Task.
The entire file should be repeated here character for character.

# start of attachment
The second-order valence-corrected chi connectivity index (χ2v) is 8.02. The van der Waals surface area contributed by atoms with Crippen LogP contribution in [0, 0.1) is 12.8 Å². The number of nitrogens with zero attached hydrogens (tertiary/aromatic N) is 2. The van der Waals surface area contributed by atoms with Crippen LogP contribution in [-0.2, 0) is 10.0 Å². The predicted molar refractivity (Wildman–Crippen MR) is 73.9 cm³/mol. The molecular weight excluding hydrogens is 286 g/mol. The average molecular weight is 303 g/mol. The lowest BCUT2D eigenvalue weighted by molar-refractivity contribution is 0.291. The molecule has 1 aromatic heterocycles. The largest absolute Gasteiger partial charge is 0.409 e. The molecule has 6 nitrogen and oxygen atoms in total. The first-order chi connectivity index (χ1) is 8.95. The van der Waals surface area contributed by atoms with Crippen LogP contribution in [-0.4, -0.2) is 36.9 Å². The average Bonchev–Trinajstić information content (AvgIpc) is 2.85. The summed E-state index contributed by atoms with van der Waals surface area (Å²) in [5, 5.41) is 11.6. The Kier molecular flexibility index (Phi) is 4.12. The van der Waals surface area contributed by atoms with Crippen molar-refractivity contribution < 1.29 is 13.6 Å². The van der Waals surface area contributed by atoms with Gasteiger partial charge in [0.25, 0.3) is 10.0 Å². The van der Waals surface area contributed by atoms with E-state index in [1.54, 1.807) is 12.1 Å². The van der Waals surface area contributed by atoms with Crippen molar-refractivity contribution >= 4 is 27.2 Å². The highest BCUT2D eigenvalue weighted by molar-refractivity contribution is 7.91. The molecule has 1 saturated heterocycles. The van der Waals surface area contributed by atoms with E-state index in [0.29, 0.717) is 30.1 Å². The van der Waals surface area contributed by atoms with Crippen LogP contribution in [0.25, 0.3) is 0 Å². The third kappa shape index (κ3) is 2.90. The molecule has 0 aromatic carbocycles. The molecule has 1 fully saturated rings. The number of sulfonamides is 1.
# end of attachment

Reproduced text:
The second-order valence-corrected chi connectivity index (χ2v) is 8.02. The van der Waals surface area contributed by atoms with Crippen LogP contribution in [0, 0.1) is 12.8 Å². The number of nitrogens with zero attached hydrogens (tertiary/aromatic N) is 2. The van der Waals surface area contributed by atoms with Crippen LogP contribution in [-0.2, 0) is 10.0 Å². The predicted molar refractivity (Wildman–Crippen MR) is 73.9 cm³/mol. The molecular weight excluding hydrogens is 286 g/mol. The average molecular weight is 303 g/mol. The lowest BCUT2D eigenvalue weighted by molar-refractivity contribution is 0.291. The molecule has 1 aromatic heterocycles. The largest absolute Gasteiger partial charge is 0.409 e. The molecule has 6 nitrogen and oxygen atoms in total. The first-order chi connectivity index (χ1) is 8.95. The van der Waals surface area contributed by atoms with Crippen LogP contribution in [-0.4, -0.2) is 36.9 Å². The average Bonchev–Trinajstić information content (AvgIpc) is 2.85. The summed E-state index contributed by atoms with van der Waals surface area (Å²) in [5, 5.41) is 11.6. The Kier molecular flexibility index (Phi) is 4.12. The van der Waals surface area contributed by atoms with Crippen molar-refractivity contribution < 1.29 is 13.6 Å². The van der Waals surface area contributed by atoms with Gasteiger partial charge in [0.25, 0.3) is 10.0 Å². The van der Waals surface area contributed by atoms with E-state index in [1.54, 1.807) is 12.1 Å². The van der Waals surface area contributed by atoms with Crippen molar-refractivity contribution >= 4 is 27.2 Å². The highest BCUT2D eigenvalue weighted by molar-refractivity contribution is 7.91. The molecule has 1 saturated heterocycles. The van der Waals surface area contributed by atoms with E-state index in [0.29, 0.717) is 30.1 Å². The van der Waals surface area contributed by atoms with Crippen LogP contribution in [0.25, 0.3) is 0 Å². The third kappa shape index (κ3) is 2.90. The molecule has 0 aromatic carbocycles. The molecule has 1 fully saturated rings. The number of sulfonamides is 1.